Adrian looks for revenge against Cook County
WORTHINGTON -- If history repeats itself, the Adrian and Cook County semifinal game will be a dogfight to the end.
The Dragon and Viking football teams have met twice before -- both times in a state championship game.
In 1997, Cook County defeated Adrian by a single point, 13-12, and the game in 1998 was even more dramatic.
"In double overtime, they had the ball and were going in to score," Cook County head coach Mitch Dorr said.
"On fourth down, we stopped them on the one-inch line and won. It was unbelievable."
After trailing 16-0 in the game, Cook County defeated Adrian 38-32 in double overtime in a game that still holds the record for longest championship game.
With kickoff slated for 10:15 a.m. in today's Class A semifinal game at the Metrodome, the Vikings will once again face a tough Dragon (10-2) team.
"We kind of feel like in a way, we're playing ourselves," Dorr said. "It's a pretty balanced team, and they have quite a few strengths. We're just going to have to play our best football."
Adrian is fresh off a 25-14 victory over Mankato Loyola, while Cook County (12-0) defeated Mahnomen, 30-7.
"They are a pretty good outfit," Adrian head coach Randy Strand said. "They are 12-0 for a reason. They've put up a few points in the playoffs, so we're going to have to contend with their offense."
The Vikings bring an option offense into Friday's semifinal game. While quarterback Miles Drake has thrown for 379 yards, his main threat is on the ground (979 yards) while running the offense.
"Our quarterback is reading the defense, and he goes by what he sees," Dorr said. "He's a playmaker, though, so we have a lot of confidence in him."
However, if Drake does decide to get rid of the ball, he has two potent options. Cody Everson enters with 482 yards, but the big threat will come from tailback Tait Sande.
Sande has amassed more than 2,700 yards this season, including 2,028 on the ground and 26 touchdowns.
"You only get to coach a kid like (Sande) maybe once or twice in your career," Dorr said. "I'm just hoping that I'm taking it all in."
For Adrian to be successful, the defense will be a key.
"Our defense has been playing real well lately, and we hope that continues," Strand said. "We'll play assignment football, and as long as we can continue to tackle like we have been, I think we'll be OK."
In recent games, the Adrian defense has played physical, a trend that Strand hopes to see today.
"We've been hitting some people lately. They kind of enjoy laying the leather a little bit, so hopefully, that continues," Strand said. "I think it's worn on the other team that we kept pounding. Hopefully, we have enough in our tank to continue to do that."
On the other side of the ball, Adrian will bring its own offensive strengths into the game.
The Dragons have rushed for more than 3,300 yards this season, including 1,000 from Jesse Brake. Glen Kruger has 730 yards in an injury-shortened season, while Tony Thier has 685.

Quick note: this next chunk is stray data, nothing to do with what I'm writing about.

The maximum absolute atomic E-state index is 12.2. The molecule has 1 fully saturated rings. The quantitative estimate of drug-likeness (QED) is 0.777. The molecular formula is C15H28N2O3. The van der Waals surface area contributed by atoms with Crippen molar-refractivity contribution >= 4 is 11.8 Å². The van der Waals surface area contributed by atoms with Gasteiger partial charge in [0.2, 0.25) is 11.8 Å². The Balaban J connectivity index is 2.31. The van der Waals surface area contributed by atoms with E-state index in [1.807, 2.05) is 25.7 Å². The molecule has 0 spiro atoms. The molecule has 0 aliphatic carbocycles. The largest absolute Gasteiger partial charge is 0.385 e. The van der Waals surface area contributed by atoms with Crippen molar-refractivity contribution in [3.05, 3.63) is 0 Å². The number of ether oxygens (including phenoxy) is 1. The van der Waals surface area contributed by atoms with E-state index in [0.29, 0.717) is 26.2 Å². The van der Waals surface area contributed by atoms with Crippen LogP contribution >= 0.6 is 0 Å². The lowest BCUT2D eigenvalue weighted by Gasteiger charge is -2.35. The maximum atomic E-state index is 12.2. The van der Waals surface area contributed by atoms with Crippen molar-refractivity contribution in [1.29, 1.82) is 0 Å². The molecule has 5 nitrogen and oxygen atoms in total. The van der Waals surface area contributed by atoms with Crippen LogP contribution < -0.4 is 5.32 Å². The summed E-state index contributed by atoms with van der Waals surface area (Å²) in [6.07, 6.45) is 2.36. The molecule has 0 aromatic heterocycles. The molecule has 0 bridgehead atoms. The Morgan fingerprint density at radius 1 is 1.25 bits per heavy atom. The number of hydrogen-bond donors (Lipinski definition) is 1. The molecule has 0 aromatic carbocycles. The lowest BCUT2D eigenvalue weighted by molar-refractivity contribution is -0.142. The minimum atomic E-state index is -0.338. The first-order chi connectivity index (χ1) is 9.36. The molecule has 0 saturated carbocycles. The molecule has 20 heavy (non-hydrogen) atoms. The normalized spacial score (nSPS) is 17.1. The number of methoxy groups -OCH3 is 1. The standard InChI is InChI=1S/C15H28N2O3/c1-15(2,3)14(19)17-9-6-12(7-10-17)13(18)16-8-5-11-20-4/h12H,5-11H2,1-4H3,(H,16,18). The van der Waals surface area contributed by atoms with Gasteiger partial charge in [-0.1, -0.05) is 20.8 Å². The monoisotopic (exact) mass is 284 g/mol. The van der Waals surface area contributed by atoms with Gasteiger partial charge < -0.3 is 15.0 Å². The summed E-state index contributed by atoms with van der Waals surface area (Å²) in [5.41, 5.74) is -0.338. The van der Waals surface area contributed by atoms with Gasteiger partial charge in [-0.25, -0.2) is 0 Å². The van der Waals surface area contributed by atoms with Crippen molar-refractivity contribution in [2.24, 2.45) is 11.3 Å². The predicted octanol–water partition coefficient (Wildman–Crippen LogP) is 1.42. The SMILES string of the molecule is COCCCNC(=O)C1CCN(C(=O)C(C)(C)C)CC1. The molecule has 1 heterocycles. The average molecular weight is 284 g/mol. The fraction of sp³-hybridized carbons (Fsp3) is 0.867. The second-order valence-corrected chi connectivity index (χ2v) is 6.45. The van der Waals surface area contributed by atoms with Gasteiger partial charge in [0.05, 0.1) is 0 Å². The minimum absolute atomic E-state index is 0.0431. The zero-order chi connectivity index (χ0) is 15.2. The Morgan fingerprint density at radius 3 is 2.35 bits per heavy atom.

"I think that both teams have pretty good backs, and I think that both teams have decent quarterbacks," Dorr said. "I think it's really going to be the team that maintains the line of scrimmage."
Even with a strong running attack, Strand admits that quarterback Brett Nowotny (36-of-73, 537 yards) may need to throw the ball more against the Vikings.
For Adrian to win, Strand hopes the team can just be in the game at the end.
"Hopefully, we can just keep hanging around and hopefully get up by a touchdown or so," Strand said. "I think some of these teams we've played haven't been behind that late, so all of a sudden, they feel a little more urge to score points."
But if the Dragon offense is going to get in the end zone, they will have to capitalize on their opportunities, something they did not do last week.
"We felt that we should have scored a couple more touchdowns last week," Strand said. "On our opening drive, we got inside the 20-yard line and stalled. Those are things that we were doing when T-M-B and Dawson-Boyd beat us, so we'd like to correct those things."
While playing at 10:15 a.m. is different from the night games the two teams are used to, an early game and a short warm up time may mean a slow start.
"They have to do it, too, so it's kind of an even playing field. These are kids, so they don't need as much sleep as I do," Strand said. "The alternative is that we could sleep in, but we wouldn't be playing."
With two evenly matched teams in the biggest game for each squad so far, neither coach would be surprised to see another close game.
"I think it's going to make for a good football game," Dorr said. "When you get to this level and there are four teams left, anybody can beat anybody. All four teams belong there, and the team that minimizes their mistakes and the team that makes big plays is probably going to be the difference."
Even facing a potent offense, an undefeated record and history against them, the Dragons won't be intimidated.
"They don't seem to be bothered by who they are playing," Strand said. "They just enjoy the moments that they get to play."